Wild blueberries are smaller in size compared to their cultivated cousins. Blueberries have a protective light powdery coating on the skins and tend to last longer than other berry varieties. Nearly half of the cultivated blueberries grown are sold as fresh blueberries. Fresh blueberries are available for nearly eight months of the year from producers across the United States and Canada. North America is the world's leading blueberry producer, accounting for nearly 90% of world production at the present time. The North American harvest runs from mid-April through early October, with peak harvest in mid-May—August.
The blueberry is a plant which produces edible fruits which belongs to the Vaccinium genus and it is a part of cyanococcus family. There are numerous species of blueberries but the most common are the wild blueberries which have a high content of antioxidants which are known to reduce the risk of cancer illnesses. The studies on blueberries have also revealed that they have some components which prevent brain degradation like in Alzheimer disease and they also prevent urinary tract infections. Beside their numerous medicinal benefits, blueberries are very taste and they are used in preparing jellies, jams, pies and other sweets and delicacies, but they can also be eaten raw.
In general, berries should be dry, firm, well shaped, and eaten within a week after purchase. If you can’t eat them that soon, remember that berries freeze well! It’s best to buy berries that are ‘in-season’ as they’ll cost less and are more ripe and flavorful than ‘out-of-season’ berries.
Select blueberries that are firm, dry, plump, and smooth-skinned. Berries should be deep-purple blue to blue-black; reddish berries aren't ripe but can be used in cooking.
After purchasing berries, check the fruit and toss out any moldy or deformed berries. Immediately eat the overripe berries within 24 hours. Return the other berries back to the original container or they should be arranged unwashed in a shallow pan lined with paper towels, and washed just prior to use. The berries may be topped with a paper towel to absorb any additional moisture. Plastic wrap the entire container. This will ensure the fruit retains its freshness, but generally berries should be eaten within one week.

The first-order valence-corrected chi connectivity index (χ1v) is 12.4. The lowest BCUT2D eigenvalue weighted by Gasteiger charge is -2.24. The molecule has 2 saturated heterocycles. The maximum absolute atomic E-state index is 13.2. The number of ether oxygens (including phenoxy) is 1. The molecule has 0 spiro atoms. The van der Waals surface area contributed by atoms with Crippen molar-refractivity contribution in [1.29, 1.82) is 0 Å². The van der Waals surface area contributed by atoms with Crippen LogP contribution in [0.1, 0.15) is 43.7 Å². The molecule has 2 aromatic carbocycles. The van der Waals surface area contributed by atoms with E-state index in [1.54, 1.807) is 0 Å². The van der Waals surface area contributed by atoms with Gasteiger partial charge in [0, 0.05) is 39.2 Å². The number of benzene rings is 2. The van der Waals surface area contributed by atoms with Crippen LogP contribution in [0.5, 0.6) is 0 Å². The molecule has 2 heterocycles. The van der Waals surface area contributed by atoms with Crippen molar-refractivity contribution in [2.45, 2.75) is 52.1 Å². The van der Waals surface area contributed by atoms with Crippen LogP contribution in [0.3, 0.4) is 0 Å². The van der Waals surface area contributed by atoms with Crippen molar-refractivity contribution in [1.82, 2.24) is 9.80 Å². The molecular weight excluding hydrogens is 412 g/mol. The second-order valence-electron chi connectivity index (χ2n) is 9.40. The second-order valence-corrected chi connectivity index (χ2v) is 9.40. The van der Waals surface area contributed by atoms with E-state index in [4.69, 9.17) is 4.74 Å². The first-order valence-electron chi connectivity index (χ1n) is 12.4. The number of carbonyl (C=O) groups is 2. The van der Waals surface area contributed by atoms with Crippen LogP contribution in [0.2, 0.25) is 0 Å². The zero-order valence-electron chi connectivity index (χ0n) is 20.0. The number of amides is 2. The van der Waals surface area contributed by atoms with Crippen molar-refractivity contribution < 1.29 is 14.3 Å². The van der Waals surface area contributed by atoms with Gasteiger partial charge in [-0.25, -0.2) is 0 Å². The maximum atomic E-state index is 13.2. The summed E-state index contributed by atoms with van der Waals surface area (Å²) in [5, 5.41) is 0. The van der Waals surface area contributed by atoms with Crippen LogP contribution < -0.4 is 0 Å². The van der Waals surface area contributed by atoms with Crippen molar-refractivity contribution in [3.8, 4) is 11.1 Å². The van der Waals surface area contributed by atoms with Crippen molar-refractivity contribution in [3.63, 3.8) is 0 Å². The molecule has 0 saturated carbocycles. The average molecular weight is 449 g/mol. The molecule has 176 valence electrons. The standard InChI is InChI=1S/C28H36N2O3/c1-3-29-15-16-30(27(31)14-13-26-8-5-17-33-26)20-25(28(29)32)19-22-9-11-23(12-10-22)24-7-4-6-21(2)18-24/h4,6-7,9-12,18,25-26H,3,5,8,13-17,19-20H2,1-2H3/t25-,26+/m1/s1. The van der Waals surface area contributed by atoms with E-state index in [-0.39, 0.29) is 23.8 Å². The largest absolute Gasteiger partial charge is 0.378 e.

Because berries have a short shelf life, an alternative to enjoy them year round is to buy them fresh and freeze them yourself. The secret to successful freezing is to use unwashed and completely dry berries before placing them in a single layer on a cookie sheet in the freezer. Once the berries are frozen, transfer them to plastic bags or freezer containers. Frozen berries should last approximately ten months to one year.
When you’re ready to use the berries, go through the lot once more to sort out any undesirable fruit. Then, rinse, drain, and pat dry the fruit. Commercially frozen berries do not need to be ‘cleaned’ or thawed. If you froze your own berries, a quick rinse may be necessary.
- Blueberries tend to change color during cooking. Acids, like lemon and vinegar, make the blue in blueberries turn red. In an alkaline environment, such as a batter with too much baking soda, the blueberries may turn greenish-blue.
- To reduce the amount of color streaking, stir your blueberries (right from your freezer, if frozen) into your cake or muffin batter last.
- When making pancakes and waffles, add the blueberries as soon as the batter has been poured on the griddle or waffle iron. This will make the pancakes prettier and they'll be easier to flip. If frozen blueberries are used, cooking time may have to be increased to be sure the berries are heated through.
- Whole frozen berries destined for your baked goods should be used frozen. Gently fold into pies, cakes and muffins just prior to use.
- Store whole frozen berries in their unopened or tightly resealed packages in your freezer. If berries are to be served alone, thaw until they are pliable and serve partially frozen. Add sugar to taste — it brings out both the flavor and the luscious juices.
- Fruit of the Month: Berries by the US Centers for Disease Control & Prevention, public domain government resource—original source of recipe